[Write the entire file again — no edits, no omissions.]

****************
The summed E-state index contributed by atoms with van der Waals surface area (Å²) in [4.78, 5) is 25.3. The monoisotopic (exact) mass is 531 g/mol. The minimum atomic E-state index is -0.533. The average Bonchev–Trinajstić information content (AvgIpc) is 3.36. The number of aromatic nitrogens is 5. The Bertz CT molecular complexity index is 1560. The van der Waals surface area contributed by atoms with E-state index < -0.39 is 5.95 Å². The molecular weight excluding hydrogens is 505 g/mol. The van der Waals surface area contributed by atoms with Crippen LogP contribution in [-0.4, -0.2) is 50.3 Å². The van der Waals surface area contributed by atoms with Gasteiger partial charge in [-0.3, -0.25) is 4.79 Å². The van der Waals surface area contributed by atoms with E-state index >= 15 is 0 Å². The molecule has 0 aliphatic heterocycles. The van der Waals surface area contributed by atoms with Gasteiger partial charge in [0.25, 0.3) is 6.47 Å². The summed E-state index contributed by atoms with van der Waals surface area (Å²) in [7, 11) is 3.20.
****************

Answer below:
The summed E-state index contributed by atoms with van der Waals surface area (Å²) in [4.78, 5) is 25.3. The monoisotopic (exact) mass is 531 g/mol. The minimum atomic E-state index is -0.533. The average Bonchev–Trinajstić information content (AvgIpc) is 3.36. The number of aromatic nitrogens is 5. The Bertz CT molecular complexity index is 1560. The van der Waals surface area contributed by atoms with E-state index < -0.39 is 5.95 Å². The molecular weight excluding hydrogens is 505 g/mol. The van der Waals surface area contributed by atoms with Crippen LogP contribution in [-0.4, -0.2) is 50.3 Å². The van der Waals surface area contributed by atoms with Gasteiger partial charge in [-0.3, -0.25) is 4.79 Å². The van der Waals surface area contributed by atoms with E-state index >= 15 is 0 Å². The molecule has 0 aliphatic heterocycles. The van der Waals surface area contributed by atoms with Gasteiger partial charge in [0.25, 0.3) is 6.47 Å². The summed E-state index contributed by atoms with van der Waals surface area (Å²) in [7, 11) is 3.20.